The Car-nasty Challenge
We take a closer look at Carnoustie, the course that will host the Ricoh Women’s British Open for the first time this week.
Carnoustie is a bit special.
The 11-time major winner Walter Hagen described it as, “the greatest course in the British Isles and one of three greatest in the world.”
Not everyone has been quite so overwhelmed (indeed, some call it Car-nasty), but very few golfers are left disappointed from playing it and when it hosts tournaments it has a habit of witnessing classics.
Ben Hogan famously won his only Claret Jug there in 1953, Gary Player his second in 1968 and Tom Watson his first in 1975.
In more recent times the course has witnessed two remarkable Open Championship finishes. In 1999 Jean Van de Velde had his famous 72nd hole meltdown which allowed local lad Paul Lawrie to step in and claim the title.
Then, four years ago, the brutal 18th hole tore the leaders apart again. Padraig Harrington made a double-bogey six and Sergio Garcia a bogey five before the Irishman won the four-hole play-off that followed.
Two hazards stand out at Carnoustie. The first is the out of bounds fence which often sits uncomfortably close to the fairway (often on the left-hand side) and nowhere is this more obvious than on the par-five sixth hole, renamed Hogan’s Alley in honour of the great man’s habit of apparently (there is some historical dispute of the facts) hitting the small patch of fairway between the fairway bunkers and OOB fence.
The second threat is the unusual (for a links course) number of water hazards. They take the form of burns which sneak around the fairways and greens. Most famous of all of them is the Barry Burn which protects the front of the tenth green in addition to offering a risk to the drives from the 17th and 18th tees. It also guards the front of the final green, as Van de Velde discovered to his cost.
It’s a remarkable venue and will this year host the Ricoh Women’s British Open for the first time. Player and caddie reactions have been universally positive in practice and, weather permitting, the course seems ready to host another classic.
This week sees the start of a mini-Celtic Swing on the Ladies European Tour. After Carnoustie, the tour travels to Killeen Castle for the Ladies Irish Open supported by Failte Ireland, before returning to Scotland for the Aberdeen Ladies Scottish Open, at Archerfield GC in North Berwick (18-20th August).
Scottish players Catriona Matthew, Lynn Kenny and Carly Booth are ambassadors for the 2011 Aberdeen Ladies Scottish Open and Golf365 sought their local knowledge about this week’s course.
The Carnoustie Challenge – by Lynn Kenny
“The key issues will be the weather and the set-up – if the weather is dry and the fairways tight then ball-striking will really matter. If there is a bit of rain hitting the fairways will prove a little easier.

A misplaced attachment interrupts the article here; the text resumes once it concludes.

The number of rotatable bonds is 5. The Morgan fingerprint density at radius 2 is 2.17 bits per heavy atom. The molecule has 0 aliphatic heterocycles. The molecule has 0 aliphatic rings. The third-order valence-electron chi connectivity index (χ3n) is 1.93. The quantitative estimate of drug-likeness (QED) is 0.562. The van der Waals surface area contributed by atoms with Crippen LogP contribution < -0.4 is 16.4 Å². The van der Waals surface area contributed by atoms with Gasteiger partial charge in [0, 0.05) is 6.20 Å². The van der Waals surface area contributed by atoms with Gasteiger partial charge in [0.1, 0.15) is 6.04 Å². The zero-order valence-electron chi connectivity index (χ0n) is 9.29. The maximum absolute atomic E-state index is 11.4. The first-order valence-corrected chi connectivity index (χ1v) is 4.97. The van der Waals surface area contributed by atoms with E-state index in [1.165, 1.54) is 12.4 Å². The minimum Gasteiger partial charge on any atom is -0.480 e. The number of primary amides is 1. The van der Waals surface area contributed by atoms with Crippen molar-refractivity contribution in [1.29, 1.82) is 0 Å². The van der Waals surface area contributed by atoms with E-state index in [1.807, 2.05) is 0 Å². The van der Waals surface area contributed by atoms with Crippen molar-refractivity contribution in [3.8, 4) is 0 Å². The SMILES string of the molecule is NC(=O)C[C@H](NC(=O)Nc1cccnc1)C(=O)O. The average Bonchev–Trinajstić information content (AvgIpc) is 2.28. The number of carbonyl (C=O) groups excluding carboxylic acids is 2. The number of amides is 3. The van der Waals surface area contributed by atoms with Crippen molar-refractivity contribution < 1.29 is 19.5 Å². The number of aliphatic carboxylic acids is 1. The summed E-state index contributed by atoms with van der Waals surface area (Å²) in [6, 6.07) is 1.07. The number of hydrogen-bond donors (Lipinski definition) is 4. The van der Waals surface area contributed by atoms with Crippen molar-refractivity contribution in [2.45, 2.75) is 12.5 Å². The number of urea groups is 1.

“Of course it’s a classic seaside links test so all those big links factors come into play – if it is windy the field will need to be punching low shots and shaping the ball into or against the wind.
“Never overlook the importance of finding the right spots on the greens either and, if players do miss them putting surfaces inventiveness in escaping with par will be essential.
“One thing that stands out about Carnoustie is that the final four or five holes are very tough and that could have a huge impact on scorecards. Put simply, what happens in those final holes could make or break a round. The players will need really need to maintain concentration and stay patient right till the final putt drops.”
The closing holes – by Carly Booth
“The 17th will play as a 433 yard par-five and the fact we are playing it as a par-five makes a huge difference! Ninety-nine percent of the time you play this hole into wind, so it is usually a 3- or 5-wood lay-up off tee due to the Barry Burn (which crosses the fairway twice, almost creating an “island”). Then it’s another 5-wood to the green. I think it’s a great hole, a great test!
“The 18th is famous for the Barry Burn in front of the green and if you don’t hit a good tee shot, you may be left with no option but to lay up short of it! It is playing 386 yards this week which makes it a little easier than if it was set up as a long par-four. Off the tee, the bunker on right side of fairway comes in play and you have out of bounds on the left! A great finishing hole!”
Will it be the toughest Ricoh Women’s British Open ever? – by 2009 champion Catriona Matthew
“Obviously it is going to be a difficult course. Royal Lytham & St Anns (where Matthew won her British Open) is a tough course with all of the bunkers and if the wind blows. But to say that Carnoustie is going to be the hardest ever … well, I think we need to wait and see what the weather is going to be like more than anything. It will certainly be one of the hardest.”
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